Pope Francis urged Russian President Vladimir Putin to make a “sincere effort” to achieve peace in Ukraine during talks at the Vatican on Wednesday. The pontiff also pushed Putin to allow access for humanitarian aid during the meeting, Vatican spokesman the Rev. Federico Lombardi said.
"The Holy Father stressed that there has to be an important and sincere effort to achieve peace [in Ukraine]. There was agreement on the importance of rebuilding an atmosphere of dialogue and that all the parties commit to applying the Minsk [ceasefire] accords," read a statement released by the Vatican shortly after the 50-minute meeting, Agence France-Presse reported.
The diplomatic tone of Francis' entreaties will not likely please observers who had hoped for a more forceful stance from the Vatican on the conflict. The Church has taken a cautious approach to criticizing Russia since the annexation of Crimea in March 2014 and the subsequent violence in eastern Ukraine, a conflict that has left over 6,400 people dead while severely straining Moscow’s relations with the West. Pope Francis has instead framed his condemnation of the hostilities as a denunciation of what he called a “war between Christians,” while calling for dialogue as the “only possible path to peace.”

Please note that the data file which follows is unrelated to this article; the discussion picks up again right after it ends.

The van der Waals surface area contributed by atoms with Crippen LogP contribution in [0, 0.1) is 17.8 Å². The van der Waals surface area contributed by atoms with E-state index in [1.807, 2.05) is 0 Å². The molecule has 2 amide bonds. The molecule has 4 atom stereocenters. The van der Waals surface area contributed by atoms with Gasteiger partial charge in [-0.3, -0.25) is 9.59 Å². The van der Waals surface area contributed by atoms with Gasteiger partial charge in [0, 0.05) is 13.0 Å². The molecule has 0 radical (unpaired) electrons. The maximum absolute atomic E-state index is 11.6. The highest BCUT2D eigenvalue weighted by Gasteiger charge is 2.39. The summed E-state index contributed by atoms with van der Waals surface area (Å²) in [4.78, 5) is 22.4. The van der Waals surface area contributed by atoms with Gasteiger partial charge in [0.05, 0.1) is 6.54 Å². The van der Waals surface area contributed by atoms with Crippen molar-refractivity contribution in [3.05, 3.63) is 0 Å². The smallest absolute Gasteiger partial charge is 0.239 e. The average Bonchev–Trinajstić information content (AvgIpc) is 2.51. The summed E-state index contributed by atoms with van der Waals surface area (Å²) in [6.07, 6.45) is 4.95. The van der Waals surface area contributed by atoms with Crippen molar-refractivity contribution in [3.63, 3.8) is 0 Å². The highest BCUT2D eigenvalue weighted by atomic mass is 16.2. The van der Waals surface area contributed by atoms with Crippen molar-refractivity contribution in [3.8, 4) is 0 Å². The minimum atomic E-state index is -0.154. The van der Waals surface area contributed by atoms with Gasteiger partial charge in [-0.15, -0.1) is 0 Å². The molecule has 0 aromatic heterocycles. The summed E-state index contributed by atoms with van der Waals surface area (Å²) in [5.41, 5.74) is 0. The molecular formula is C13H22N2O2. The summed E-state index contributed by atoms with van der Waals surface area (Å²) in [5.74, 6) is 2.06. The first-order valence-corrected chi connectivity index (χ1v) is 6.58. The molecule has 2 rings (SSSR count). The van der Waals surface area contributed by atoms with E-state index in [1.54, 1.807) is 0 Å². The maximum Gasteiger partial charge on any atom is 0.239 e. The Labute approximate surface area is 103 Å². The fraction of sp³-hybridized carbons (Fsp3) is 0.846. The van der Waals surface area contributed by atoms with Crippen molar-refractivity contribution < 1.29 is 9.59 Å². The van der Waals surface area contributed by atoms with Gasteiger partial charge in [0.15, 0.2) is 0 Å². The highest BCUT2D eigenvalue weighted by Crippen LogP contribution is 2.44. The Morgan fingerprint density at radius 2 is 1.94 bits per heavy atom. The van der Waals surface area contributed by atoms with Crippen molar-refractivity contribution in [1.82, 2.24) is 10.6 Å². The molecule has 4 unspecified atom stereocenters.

Ahead of Wednesday’s meeting, a top American diplomat urged the Catholic leader to take a harder line on the conflict. The face-to-face discussion with Putin would be a good opportunity for the Vatican to voice its “concerns on territorial integrity,” said Kenneth Hackett, the U.S. ambassador the the Holy See. “Maybe this is an opportunity for the Holy Father to privately raise those concerns,” he added.
The pope has also been under pressure to take a tougher stance against Russia’s actions in eastern Ukraine by Ukrainian Catholic officials, who have expressed their disappointment at Francis’ careful language on the issue. “As sons, we always expect more from the Holy Father,” said Archbishop Sviatoslav Shevchuk, the leader of the Ukrainian Greek Catholic Church, adding that the pope’s labeling of the conflict as a fratricidal one was reminiscent of “Soviet propaganda.” Many Ukrainians reject the idea that the conflict is a civil one, instead viewing it as a campaign of foreign aggression sponsored by Russia.
On the other hand, the Vatican has worked slowly to build up its diplomatic ties with Russia following decades of hostility between the Kremlin and the Church during the Cold War, when the Soviet Union was officially an atheist state. The two established full diplomatic relations only in 2009, after a visit to the Vatican by then-President Dmitry Medvedev.
Francis met with Putin for the first time in November 2013, prior to the annexation of Crimea, in a discussion that centered on the conflict in Syria. Despite international condemnation, Moscow has maintained its support for the regime of Syrian President Bashar al-Assad. The pontiff used the meeting as an opportunity to press Putin to take a more active role in protecting Christians in the region.
That visit had also raised hopes of an improvement in relations between the Vatican and the Russian Orthodox Church, which have been strained over property disputes in Russia in the wake of the breakup of the Soviet Union. Both of Francis’ predecessors, Pope Benedict XVI and Pope John Paul II, had hoped to make history by being the first pope to visit Russia. It was not clear as of Wednesday afternoon whether Putin had extended such an invitation to Francis.